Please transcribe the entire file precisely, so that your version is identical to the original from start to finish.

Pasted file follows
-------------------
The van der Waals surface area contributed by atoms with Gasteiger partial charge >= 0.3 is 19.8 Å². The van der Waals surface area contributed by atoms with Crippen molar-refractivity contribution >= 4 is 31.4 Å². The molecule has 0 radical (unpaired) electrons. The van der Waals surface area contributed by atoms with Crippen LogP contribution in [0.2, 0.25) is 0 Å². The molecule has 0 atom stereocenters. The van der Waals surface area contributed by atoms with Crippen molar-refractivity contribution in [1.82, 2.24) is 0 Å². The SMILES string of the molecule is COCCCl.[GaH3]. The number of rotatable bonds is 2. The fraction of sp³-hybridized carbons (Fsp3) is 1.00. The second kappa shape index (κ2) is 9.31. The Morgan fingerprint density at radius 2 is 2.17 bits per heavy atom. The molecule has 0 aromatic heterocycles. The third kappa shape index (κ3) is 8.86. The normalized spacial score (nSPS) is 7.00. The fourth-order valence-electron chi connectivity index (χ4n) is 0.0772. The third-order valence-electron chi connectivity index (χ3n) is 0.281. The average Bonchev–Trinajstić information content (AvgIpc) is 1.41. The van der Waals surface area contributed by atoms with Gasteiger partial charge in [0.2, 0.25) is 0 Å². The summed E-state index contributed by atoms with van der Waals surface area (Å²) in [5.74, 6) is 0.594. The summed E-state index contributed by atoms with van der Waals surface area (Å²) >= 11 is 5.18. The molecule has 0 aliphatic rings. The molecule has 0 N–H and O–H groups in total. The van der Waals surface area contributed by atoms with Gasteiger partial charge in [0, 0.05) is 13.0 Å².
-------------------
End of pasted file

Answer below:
The van der Waals surface area contributed by atoms with Gasteiger partial charge >= 0.3 is 19.8 Å². The van der Waals surface area contributed by atoms with Crippen molar-refractivity contribution >= 4 is 31.4 Å². The molecule has 0 radical (unpaired) electrons. The van der Waals surface area contributed by atoms with Crippen LogP contribution in [0.2, 0.25) is 0 Å². The molecule has 0 atom stereocenters. The van der Waals surface area contributed by atoms with Crippen molar-refractivity contribution in [1.82, 2.24) is 0 Å². The SMILES string of the molecule is COCCCl.[GaH3]. The number of rotatable bonds is 2. The fraction of sp³-hybridized carbons (Fsp3) is 1.00. The second kappa shape index (κ2) is 9.31. The Morgan fingerprint density at radius 2 is 2.17 bits per heavy atom. The molecule has 0 aromatic heterocycles. The third kappa shape index (κ3) is 8.86. The normalized spacial score (nSPS) is 7.00. The fourth-order valence-electron chi connectivity index (χ4n) is 0.0772. The third-order valence-electron chi connectivity index (χ3n) is 0.281. The average Bonchev–Trinajstić information content (AvgIpc) is 1.41. The van der Waals surface area contributed by atoms with Gasteiger partial charge in [0.2, 0.25) is 0 Å². The summed E-state index contributed by atoms with van der Waals surface area (Å²) in [5.74, 6) is 0.594. The summed E-state index contributed by atoms with van der Waals surface area (Å²) >= 11 is 5.18. The molecule has 0 aliphatic rings. The molecule has 0 N–H and O–H groups in total. The van der Waals surface area contributed by atoms with Gasteiger partial charge in [0, 0.05) is 13.0 Å².